Tag: management

Robert Tomb

Almost two years ago I took on a new role as an engineering manager. In an attempt to get a better understanding of how to properly perform in this role, I’ve been interviewing several managers for the site. Here is the first in the series of those interviews. In it I speak with one of my old managers Robert Tomb, who is currently a Senior Engineering Manager at Target. You can find more information about him on Twitter and LinkedIn.

  1.  What was your career path to becoming an Engineering Manager?  Was it intentional decision or were you unexpectedly offered the opportunity to transition away from being an engineer?

    The first time I recognized I was being offered a chance to lead, the job did not include the title of manager. I was a Sr. Software Engineer building testing tools, and I was told that I could hire engineers to work on my team to support our new tooling initiative. The only catch was the team would be in our Philippines office. In that position, I did not have HR reporting responsibilities, but I helped to interview, select the onsite leaders for the team, and, with another local Sr. Software Engineer, drove the team’s technical direction.

    I did not choose to pursue this because it included the opportunity to manage. I’m grateful for it, though. It helped me recognize how interesting it can be to share my knowledge and scale my ideas beyond my own keyboard. It taught me to have confidence in my designs, learn to break down work so it could be shared with others,  and to include the input of the people on my team.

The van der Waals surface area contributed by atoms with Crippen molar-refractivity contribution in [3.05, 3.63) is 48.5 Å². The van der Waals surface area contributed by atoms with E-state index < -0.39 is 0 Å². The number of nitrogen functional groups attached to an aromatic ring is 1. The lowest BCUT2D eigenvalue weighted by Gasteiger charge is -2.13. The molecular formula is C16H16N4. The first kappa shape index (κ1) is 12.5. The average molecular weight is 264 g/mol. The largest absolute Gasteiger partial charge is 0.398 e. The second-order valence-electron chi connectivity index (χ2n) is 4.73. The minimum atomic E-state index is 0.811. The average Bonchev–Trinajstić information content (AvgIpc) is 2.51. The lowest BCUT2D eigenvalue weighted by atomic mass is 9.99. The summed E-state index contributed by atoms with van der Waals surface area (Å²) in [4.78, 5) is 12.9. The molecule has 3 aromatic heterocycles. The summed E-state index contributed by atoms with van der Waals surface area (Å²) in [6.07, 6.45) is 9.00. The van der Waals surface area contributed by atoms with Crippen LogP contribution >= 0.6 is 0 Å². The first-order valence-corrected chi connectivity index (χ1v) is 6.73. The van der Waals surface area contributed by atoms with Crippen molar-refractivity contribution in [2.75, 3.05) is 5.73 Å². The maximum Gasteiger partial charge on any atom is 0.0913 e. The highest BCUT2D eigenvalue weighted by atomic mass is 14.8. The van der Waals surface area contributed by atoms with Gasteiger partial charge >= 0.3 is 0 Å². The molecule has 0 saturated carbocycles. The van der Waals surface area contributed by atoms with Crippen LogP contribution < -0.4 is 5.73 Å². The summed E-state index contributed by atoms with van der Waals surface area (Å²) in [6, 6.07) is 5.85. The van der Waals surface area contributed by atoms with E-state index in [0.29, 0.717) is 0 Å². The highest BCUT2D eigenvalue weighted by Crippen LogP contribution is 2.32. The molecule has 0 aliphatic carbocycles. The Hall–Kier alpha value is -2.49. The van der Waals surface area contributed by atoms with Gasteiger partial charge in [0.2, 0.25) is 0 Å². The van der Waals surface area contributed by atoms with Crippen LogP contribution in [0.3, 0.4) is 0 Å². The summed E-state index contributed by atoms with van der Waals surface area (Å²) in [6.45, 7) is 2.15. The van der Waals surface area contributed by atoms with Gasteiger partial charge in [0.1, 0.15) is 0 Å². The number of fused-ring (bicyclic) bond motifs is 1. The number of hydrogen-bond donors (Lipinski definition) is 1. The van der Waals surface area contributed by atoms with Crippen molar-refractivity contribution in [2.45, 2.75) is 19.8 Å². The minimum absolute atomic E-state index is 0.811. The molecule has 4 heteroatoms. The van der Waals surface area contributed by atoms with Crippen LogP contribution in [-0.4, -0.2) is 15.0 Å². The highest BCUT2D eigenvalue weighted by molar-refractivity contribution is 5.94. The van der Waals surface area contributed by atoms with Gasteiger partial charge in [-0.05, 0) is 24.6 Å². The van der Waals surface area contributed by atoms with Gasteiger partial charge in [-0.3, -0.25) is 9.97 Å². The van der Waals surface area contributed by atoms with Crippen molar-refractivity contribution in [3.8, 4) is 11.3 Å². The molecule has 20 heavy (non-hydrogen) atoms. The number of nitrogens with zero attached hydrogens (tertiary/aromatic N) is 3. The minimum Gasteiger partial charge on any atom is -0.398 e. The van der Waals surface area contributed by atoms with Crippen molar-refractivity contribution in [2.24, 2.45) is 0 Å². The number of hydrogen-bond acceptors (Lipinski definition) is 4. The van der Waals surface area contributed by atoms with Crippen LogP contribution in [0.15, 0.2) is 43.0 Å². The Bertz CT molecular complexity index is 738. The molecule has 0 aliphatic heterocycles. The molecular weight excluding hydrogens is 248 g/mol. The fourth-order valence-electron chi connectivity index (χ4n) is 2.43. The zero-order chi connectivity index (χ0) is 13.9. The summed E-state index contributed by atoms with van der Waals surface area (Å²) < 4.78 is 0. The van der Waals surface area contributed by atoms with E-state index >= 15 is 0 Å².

This was not a transition away from being an engineer, this was a transition away from being an individual contributor. This chance came in 2006. I’ve gone back and forth between various IC, team leadership, and leader-of-leader roles.

  2. What is your definition of an Engineering Manager and what do you see as the purpose of an Engineering Manager inside you organization?

    An Engineering Manager is a leader in a technical organization who, formally, has the job to grow engineers and lead projects.

  3. Did you receive any formal training once making the move to management?  If so what kind? If no, what self learning have you done to close the knowledge gap?

    I have been a leader at a few different organizations over the last 15 years. I did not receive formal training from any of my employers over that time. At my current job, however, I am scheduled for multiple leadership growth training sessions over the next few months.

  4. How does a normal work day as a manager differ from your normal work day as an engineer?

    The biggest thing I dialed in on was the fact that I could no longer measure my productivity on quantity of my PRs, commits, or deploys. It’s now your job to help make other people productive.

  5. What is the single most unexpected part of the job?

    A good bit of what you’ve been doing on your engineering career growth trajectory has been leadership, and it has been leading up to where you are. If you’re surprised you’re a leader now, you’re not very observant. Being observant is a big part of your new job, are you sure you’re ready for it?

  6. What is the highlight of the job?

    Working with smart people and knowing you don’t need to be the smartest person in the room for the project to be successful. 

  7. What is the best piece of advice you can offer a new Engineering Manager?

    Here’s a response I gave to a similar question on twitter:


  8. Anything else you’d like to add for new or potential Engineering Managers?

    See # 5

    Seriously, though, you can be a leader without being a manager.